“Fancy buying a house on the Moon?”, an email that plops into Feedback’s inbox asks, continuing, before we have a chance to say, “Not particularly”, “It would cost you £234k a MONTH!”
“With Earth becoming increasingly populated and space technology advancing, it won’t be long before lunar living becomes the new normal,” this email, which appears to have come from a price comparison website, asserts. Yes, they were saying that back in ’69, too.
Mind you, recent revelations about lunar infrastructure developments such as kilometres-high concrete towers and fully operational sperm banks (20 March) might be enough to convince us this is an idea whose time has come.
Alas, “Living on the moon is not as simple as life on Earth” – a statement Feedback would definitely describe as the under-variety. Building and transport costs, land licences and a property markup of 27.61 per cent, plus such boondoggles as solar panels, industrial-strength heaters and meteor-proof windows, mean we are looking at a surprisingly precise £44,525,536.42 for a first-time buy. Plus £1 billion for the nuclear-powered option.
What planet are they on, we can only ask. Although, considering the pre-pandemic prices of some of the real estate we see from our London penthouse stationery cupboard, the answer might well be Earth.
Lost in the post
In that pre-pandemic spirit of peering moodily into estate agents’ windows wondering who lives in a house like that, we find ourself moved to browse the Lunar Registry. This is the virtual shop window of the International Lunar Lands Authority, a body tasked – by itself, we presume – “with administering and allocating real property located on Luna, Earth’s Moon, and registering ownership claims to properties on the Moon on behalf of individuals and business entities around the world”.
Vast lava plains are very much in this season, we note, with land parcels on the hopefully named Mare Imbrium, or Sea of Rains, commanding an impressive $130.26 per acre at our time of looking (with a 35 per cent discount on 10 acres). Meanwhile, the going rate for an acre on the Sea of Tranquillity – the historic scene of the Apollo 11 landings – is just $52.61. Anticipation of just too many darn tourists blasting in and out and parking their moon buggies on the verges, we imagine.
Sad to read, though, that shipments of titles to lunar land outside the US may be subject to delays and restrictions owing to pandemic-related postal problems. Feedback considers this an unexcitingly 20th-century technology to rely on. Those in a hurry can download a PDF, but we are holding out for delivery on one of Elon Musk’s rockets, preferably one that doesn’t explode shortly after touchdown.
On second thoughts, we’ll wait for the post. Even this pandemic will be over before it’s time to assert our lunar land rights.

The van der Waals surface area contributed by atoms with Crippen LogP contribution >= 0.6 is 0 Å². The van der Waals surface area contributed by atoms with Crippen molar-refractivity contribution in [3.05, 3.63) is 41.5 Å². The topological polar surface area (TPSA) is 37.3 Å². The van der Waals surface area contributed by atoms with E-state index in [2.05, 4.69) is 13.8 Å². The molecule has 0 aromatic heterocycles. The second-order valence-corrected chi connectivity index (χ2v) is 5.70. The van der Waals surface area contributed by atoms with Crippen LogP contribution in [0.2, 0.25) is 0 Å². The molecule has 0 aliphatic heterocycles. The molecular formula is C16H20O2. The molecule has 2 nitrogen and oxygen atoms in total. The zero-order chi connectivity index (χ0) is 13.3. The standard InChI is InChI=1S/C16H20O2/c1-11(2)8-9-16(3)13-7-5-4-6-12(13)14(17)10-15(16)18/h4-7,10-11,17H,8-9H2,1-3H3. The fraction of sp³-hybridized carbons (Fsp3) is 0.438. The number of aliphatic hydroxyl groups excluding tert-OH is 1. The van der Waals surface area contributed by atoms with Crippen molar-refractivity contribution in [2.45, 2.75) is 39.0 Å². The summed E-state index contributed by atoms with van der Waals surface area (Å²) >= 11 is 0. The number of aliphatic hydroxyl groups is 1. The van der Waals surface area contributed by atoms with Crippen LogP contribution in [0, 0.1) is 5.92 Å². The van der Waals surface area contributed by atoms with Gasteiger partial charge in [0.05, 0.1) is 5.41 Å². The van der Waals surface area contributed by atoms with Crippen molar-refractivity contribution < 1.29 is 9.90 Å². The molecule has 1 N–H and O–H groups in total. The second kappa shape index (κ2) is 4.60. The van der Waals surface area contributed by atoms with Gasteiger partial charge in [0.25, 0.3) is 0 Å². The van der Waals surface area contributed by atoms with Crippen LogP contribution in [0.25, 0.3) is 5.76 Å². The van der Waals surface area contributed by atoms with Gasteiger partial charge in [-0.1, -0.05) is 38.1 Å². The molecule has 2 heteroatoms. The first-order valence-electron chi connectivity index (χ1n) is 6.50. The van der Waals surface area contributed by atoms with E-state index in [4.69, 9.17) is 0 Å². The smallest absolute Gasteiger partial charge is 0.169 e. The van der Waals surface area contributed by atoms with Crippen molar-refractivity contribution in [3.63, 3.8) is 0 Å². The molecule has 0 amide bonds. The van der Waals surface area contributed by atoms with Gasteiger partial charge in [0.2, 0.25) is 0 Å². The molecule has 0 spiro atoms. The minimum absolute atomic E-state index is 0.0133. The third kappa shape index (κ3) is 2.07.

Coming out in the wash
We are as mystified as Ros Hancock by an ad for washing machine cleaning tablets that keeps popping up in her Facebook feed. “According to experts, the rate of bacteria counts exceeding the standard for household washing machines is as high as 81.3%,” it states.
We think it is trying to say that our assumption that washing machines are largely self-cleaning is invalid, perhaps by as much as 81.3 per cent. Whether we need a “triple Active Oxygen Decontamination Complex” to remove 99.9 per cent of bacteria and other pathogens lurking in the drum among our errant smalls is another matter. Another of our assumptions is that the remaining 0.1 per cent will soon reoccupy the vacated space.
Pray for a vaccine
Stuart Arnold was casting around for vaccination centres with available appointments near his home in south-west France when he happened upon one in Lourdes.
The tourism authorities might have wanted to keep that one quiet, he suggests – pilgrimages to the town for healing via other means being a thing. On the other hand, Stuart, if it works for you, how are we to tell whether it was the vaccine or St Bernadette?
Full of beans
Somehow it is always Feedback’s colleagues who are pressing the latest research on how caffeinated beverages improve productivity from their jittering hands into ours. We say “research”; we actually mean a PR puff dreamed up by someone with an interest in selling coffee and related products. An easy enough mistake to make in the early-morning brain fog.
As ever, though, it raises more questions than it answers. If an espresso boosts productivity by 80 per cent (an average of five standardised tasks done in an hour before drinking a shot, nine after), we are left wondering why latte drinkers could only manage two tasks in the same time frame before a caffeine infusion. Equally, we marvel at how the tip-top productivity of drinkers of Irish coffee was improved still further by a nip of the hard stuff. Well, it has been our saviour during lockdown.
Yes, that is Carolyn Beans you see writing about vanilla on page 46. Over and out.